Lebanon + 2 more

Philippe Lazzarini - Preventing Child Marriages - March 23, 2017 - Parliament Library Hall , Beirut

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Excellencies, Ladies and Gentlemen,

I am very pleased to be here with you today to discuss solutions to prevent child marriages in Lebanon, a subject very dear to my heart as a father of 3 young girls.

This workshop takes place at a time of a substantial increase in child marriage. Child marriage is an issue that affects all cohorts in Lebanon – Lebanese girls, Syrian Refugees, and Palestinians Refugees. According to UNICEF Baseline Survey published in 2016 on Lebanon, the highest percentage of women currently married or in union between the age of 15 years old and 19 can be found among Syrian Refugees at 27 percent, followed by Palestinian Refugees from Syria at 13 percent, and four percent for both Lebanese Women and Palestinian Refugees in Lebanon.

Contrary to conventional thoughts, this is not an issue that is limited to rural communities but it extends to all regions. For the Lebanese girls who are between 15 and 19 years old and currently married or in union, the percentage in the North Governorate (Tripoli and Akkar) and in Baalbeck is between 8 and 10%, much higher than the national trend of 4%.

Multiple reasons were found behind such high rates. For Lebanese, reasons include deteriorating socio-economic situation of families during the last years, inadequate health services, poor education, lower education of mothers, and of course the weak legal and enforcement mechanism.

The lack of a nationwide agreement on the minimum age of marriage in Lebanon is a source of concern. All legal procedures on matters pertaining to marriage, divorce, and inheritance are governed by the different personal status laws of the religious communities. This means that the minimum age for marriage is set by the various communities, with guardian permission or judicial permission, and can go as low as 15 for males and 9 for females.

Access to education in addition to restrictive social norms are also considered important causes. According to UNICEF study, the women with higher education are less likely to be married than women with no education or primary education; 8 percent of Lebanese women who had no education were married before 15, compared to 1 percent of women who had higher education.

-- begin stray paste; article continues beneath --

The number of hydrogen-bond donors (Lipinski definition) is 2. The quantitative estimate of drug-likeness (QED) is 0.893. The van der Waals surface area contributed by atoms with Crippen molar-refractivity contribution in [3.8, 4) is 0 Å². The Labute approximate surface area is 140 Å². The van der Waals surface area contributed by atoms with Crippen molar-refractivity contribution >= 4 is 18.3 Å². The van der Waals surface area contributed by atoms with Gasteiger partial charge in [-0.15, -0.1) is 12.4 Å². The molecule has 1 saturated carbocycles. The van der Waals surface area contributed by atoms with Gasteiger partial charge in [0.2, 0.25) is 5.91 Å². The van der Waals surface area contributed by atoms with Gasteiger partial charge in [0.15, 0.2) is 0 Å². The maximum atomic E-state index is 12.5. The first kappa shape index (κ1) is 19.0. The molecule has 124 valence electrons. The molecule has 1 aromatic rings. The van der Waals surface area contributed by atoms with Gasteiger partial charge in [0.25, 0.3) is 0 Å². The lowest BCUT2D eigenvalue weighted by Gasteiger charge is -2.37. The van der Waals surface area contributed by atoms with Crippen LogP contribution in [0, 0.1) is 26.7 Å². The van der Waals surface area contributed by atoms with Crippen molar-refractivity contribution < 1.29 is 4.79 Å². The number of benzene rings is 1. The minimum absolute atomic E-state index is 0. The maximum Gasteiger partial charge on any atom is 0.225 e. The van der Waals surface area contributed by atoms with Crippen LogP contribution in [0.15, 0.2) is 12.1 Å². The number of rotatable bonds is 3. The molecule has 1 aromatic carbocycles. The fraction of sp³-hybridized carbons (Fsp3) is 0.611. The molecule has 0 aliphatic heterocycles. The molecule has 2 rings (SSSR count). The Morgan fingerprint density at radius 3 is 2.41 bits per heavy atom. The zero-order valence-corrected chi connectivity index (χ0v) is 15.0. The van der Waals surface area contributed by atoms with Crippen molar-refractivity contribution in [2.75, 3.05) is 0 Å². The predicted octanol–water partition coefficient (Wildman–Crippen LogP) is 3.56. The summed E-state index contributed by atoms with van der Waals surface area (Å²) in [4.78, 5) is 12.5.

Data doesn’t show a strong correlation of early marriage and education for Syrian women. We know from surveys conducted on early marriage inside Syria before the war that this issue is not only related to social norms, but more with the displacement. For the Syrian refugees, the predominant reasons for child marriage are the prolonged displacement, families unable to meet basic needs, fear for the safety and security of the girls, lack of economic opportunities and access to financial means.

We still have also today far too many cases of very young Lebanese girls forced to marry someone who is much older. It is not only depriving these young girls from basic rights such as education but it also exposes them to situation of violence.

Excellencies, Ladies and Gentlemen,

Child marriage deprives children from fundamental rights, the right of their development, freedom of expression, protection from all forms of abuse and the right to be protected from harmful traditional practices. Child marriage also often results in early pregnancy and social isolation, with little education and poor vocational training, thus reinforcing the gendered nature of poverty. Early marriage may in worst cases lead to human trafficking and organized crime, sexual abuse, and marital rape. Early marriage can even lead to death, related to early pregnancies.

The issue of child marriage is addressed in several international conventions and agreements; in the Convention on the Elimination of All Forms of Discrimination against Women, in the Universal Declaration of Human Rights and indirectly linked to the Convention on the Rights of the Child. Also, the Sustainable Development Goals commit us to eliminate harmful gender practices including early, and forced marriage. It is paramount that Lebanon, as part of its commitment towards the SDGs and all mentioned conventions addresses this challenge.

Given the complexity of the phenomena, we need a holistic approach to address it. An approach that tackles poverty, lack of awareness and lack of access to education and that provides essential related policies and laws. An approach that recognizes it affects all communities in Lebanese and that it involves all of us from the religious leaders, civil society organizations, the government and legislators. We should build on national progress.

I am pleased to note that the Higher Council for Childhood (with UNICEF support) is working on developing a comprehensive multi-sectoral national strategy to address child marriage that will include a review of the legal framework. But bringing an end to child marriage, therefore, is a matter of national priorities and political will. It requires effective legal frameworks that protect the rights of the children involved and it requires enforcement of those laws in compliance with human rights standards.

We should tap into the resources and opportunities Lebanon provides, such as a vibrant and active civil society, technical support of international organizations, but also the high levels of female literacy and the relative freedom for women. We should work together to prevent the harms of child marriage through concrete programs for family planning that address health, education, and safety.

It is vital to support children to get out of the cycle of vulnerability, violence, and exploitation. I hope today’s workshop will generate new ideas on how to achieve this goal.

Thank you.